Obesity in Italy

For EASO one of the most memorable moments of 2015 occurred on 6 June, when the Milan Declaration was formally presented during the Milan Expo in Italy. The declaration, which sought to provide guidance and engage stakeholders to take action against obesity, was the result of a close collaboration with a number of important organisations, including Società Italiana dell’Obesità (SIO).

As we look to 2016 and the important work ahead, we sat down with the President of the SIO, Prof. Paolo Sbraccia, to get his take on what is in store for obesity in Italy and beyond.

Obesity in Italy

Although Italy’s obesity problem might be considered mild in comparison to many of its neighbouring constituents (the country boasts one of the lowest adulthood obesity rates in Europe [approximately 10% of the population]), childhood obesity rates are notoriously considered one of the highest (36% for boys and 34% for girls)1. In addition, WHO projections forewarn that by 2030 rising prevalence could see disease rates nearly double for certain populations.

The underlying factor responsible for this trend is difficult to pinpoint: “The issue of childhood obesity is paradoxically more prominent in the south of Italy, where the Mediterranean diet should be more prevalent”, said Dr Sbraccia. “However it’s possible, that cultural dynamics, increased access to junk food and differences in exercise habits have helped tip the scale”.

Despite these challenges, Italy is helped by its government’s relatively progressive attitude towards obesity as a disease, “there is a certain appreciation amongst politicians especially, that the dangers posed by obesity go beyond mere aesthetics. It is becoming increasingly difficult to ignore the significant economic and societal burden caused by obesity and other non-communicable diseases”, stated Dr Sbraccia.

Whilst awareness of obesity as a disease is an important first step, treating and managing obesity and its comorbidities remains a challenge: “For every individual with obesity, the disease can introduce a host of physical and psychological comorbid conditions”, said Dr Sbraccia. “These comorbid conditions make treating this disease a uniquely complex and convoluted process.”

In addition, the financial burden doesn’t help. Despite obesity reportedly costing Italy 9 billion euros a year, with the whole of Europe facing a financial crisis, health expenditures have been severely restricted, with a view to reduce short-term costs.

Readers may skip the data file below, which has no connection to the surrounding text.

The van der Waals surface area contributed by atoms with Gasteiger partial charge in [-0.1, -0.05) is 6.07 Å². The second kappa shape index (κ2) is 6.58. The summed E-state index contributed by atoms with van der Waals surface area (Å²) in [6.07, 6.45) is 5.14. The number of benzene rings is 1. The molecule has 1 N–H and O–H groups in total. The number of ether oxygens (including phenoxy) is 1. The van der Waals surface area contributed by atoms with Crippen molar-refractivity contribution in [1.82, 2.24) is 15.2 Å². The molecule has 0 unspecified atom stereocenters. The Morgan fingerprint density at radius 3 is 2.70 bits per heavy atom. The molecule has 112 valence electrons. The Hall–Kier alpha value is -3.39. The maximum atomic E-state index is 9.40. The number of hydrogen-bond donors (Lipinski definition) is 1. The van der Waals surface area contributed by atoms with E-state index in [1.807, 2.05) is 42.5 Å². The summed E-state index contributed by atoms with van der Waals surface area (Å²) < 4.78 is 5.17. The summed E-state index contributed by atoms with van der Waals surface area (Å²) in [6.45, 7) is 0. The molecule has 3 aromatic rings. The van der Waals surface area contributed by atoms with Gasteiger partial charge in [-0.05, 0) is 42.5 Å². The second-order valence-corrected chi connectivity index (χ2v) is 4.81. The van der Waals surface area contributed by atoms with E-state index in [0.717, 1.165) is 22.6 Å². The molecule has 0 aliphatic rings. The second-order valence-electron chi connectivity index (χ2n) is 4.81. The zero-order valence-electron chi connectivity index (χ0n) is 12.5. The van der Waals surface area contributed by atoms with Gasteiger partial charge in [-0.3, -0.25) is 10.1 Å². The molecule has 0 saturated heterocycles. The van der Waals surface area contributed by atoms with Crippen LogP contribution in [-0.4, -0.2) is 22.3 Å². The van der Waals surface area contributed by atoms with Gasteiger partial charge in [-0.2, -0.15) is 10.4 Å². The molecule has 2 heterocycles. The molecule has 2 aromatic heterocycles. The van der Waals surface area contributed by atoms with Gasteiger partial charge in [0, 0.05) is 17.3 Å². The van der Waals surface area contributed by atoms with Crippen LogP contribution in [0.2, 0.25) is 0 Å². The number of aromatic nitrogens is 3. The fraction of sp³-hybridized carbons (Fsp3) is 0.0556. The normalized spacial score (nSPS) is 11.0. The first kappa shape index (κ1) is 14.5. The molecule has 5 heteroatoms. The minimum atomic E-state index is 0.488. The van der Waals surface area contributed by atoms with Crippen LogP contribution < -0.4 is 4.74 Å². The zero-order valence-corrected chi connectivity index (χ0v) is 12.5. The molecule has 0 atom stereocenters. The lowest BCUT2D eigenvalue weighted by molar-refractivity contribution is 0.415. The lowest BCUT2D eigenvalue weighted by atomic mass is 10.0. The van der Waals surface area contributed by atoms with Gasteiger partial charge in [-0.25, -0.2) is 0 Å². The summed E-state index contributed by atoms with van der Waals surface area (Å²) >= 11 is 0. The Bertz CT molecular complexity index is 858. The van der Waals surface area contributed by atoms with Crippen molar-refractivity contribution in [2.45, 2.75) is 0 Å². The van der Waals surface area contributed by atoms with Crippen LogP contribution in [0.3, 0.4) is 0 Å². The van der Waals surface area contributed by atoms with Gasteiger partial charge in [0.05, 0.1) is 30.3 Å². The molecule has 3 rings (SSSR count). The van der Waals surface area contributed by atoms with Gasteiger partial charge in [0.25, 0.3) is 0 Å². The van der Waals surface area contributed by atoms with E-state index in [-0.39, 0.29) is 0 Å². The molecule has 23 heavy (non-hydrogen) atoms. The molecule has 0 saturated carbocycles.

Action through collaboration

Currently, healthcare practitioners in Italy are only able to offer people with obesity prescribed diets to help manage their condition. Past experience has proven that this solution is insufficient, and that a tailored and specialised approach is needed in order to help effectively manage the disease.

With the Milan Declaration calling for action on obesity across Europe and drawing attention to the increased morbidity and mortality caused by the disease across the world, it is clear a novel and integrated approach needs to be considered. Dr Sbraccia commented, “We know diet alone is not enough, and that it does not serve as an effective and long-term treatment option. Obesity is a multi-faceted disease that requires a truly interdisciplinary approach”.

To help foster the collaborative and connected network needed to tackle obesity, one of the important projects SIO is currently working on is creating a network of specialised centres for the treatment of obesity that could work with policy makers in order to examine and develop existing treatment protocols. “At the moment we do not have a specific ‘cure’ for obesity, but I hope that in the future we would be able to offer patients specialised treatments that address their individual needs”, said Dr Sbraccia.

“We have a developing understanding and awareness of the risks posed by obesity, but now it is important we also find a way to get people to act on this knowledge before it is too late. As we’ve seen with other conditions and diseases, intelligent, engaging, and fresh reporting from the media can certainly prove incredibly efficacious at inspiring action and changing perceptions”, said Dr Sbraccia.

References:

1) OECD (2014). Obesity and the Economics of Prevention: Fit not Fat Key Facts – Italy, Update 2014 [Online]. Available at: http://www.oecd.org/italy/Obesity-Update-2014-ITALY.pdf [Accessed: December 2015].

Paolo Sbraccia, M.D, Ph.D.

Paolo_SbracciaPaolo Sbraccia, M.D, Ph.D. is Full Professor of Internal Medicine in the Department of Systems Medicine of the University of Rome “Tor Vergata”, Chief of the Internal Medicine Unit and Obesity Center at the University Hospital Policlinico Tor Vergata, Director of the Specialization School in Internal Medicine, and Chairman of the Undergraduate Course in Dietetics.

Dr. Sbraccia was a member of the Board of Directors of the Italian Diabetes Society (SID) until 2010 and is now President of the Italian Society of Obesity (S.I.O.). In 2011, on behalf of SIO, he coordinated the Steering Committee for the Italian Guidelines for the Management of Obesity.

Dr. Sbraccia is a member of the Editorial Board of “Eating and weight disorders” and “Internal and Emergency Medicine” and is an ad hoc reviewer of various scientific journals. He is also a member of the “Scientific Advisory Group for Diabetes and Endocrinology” of EMA.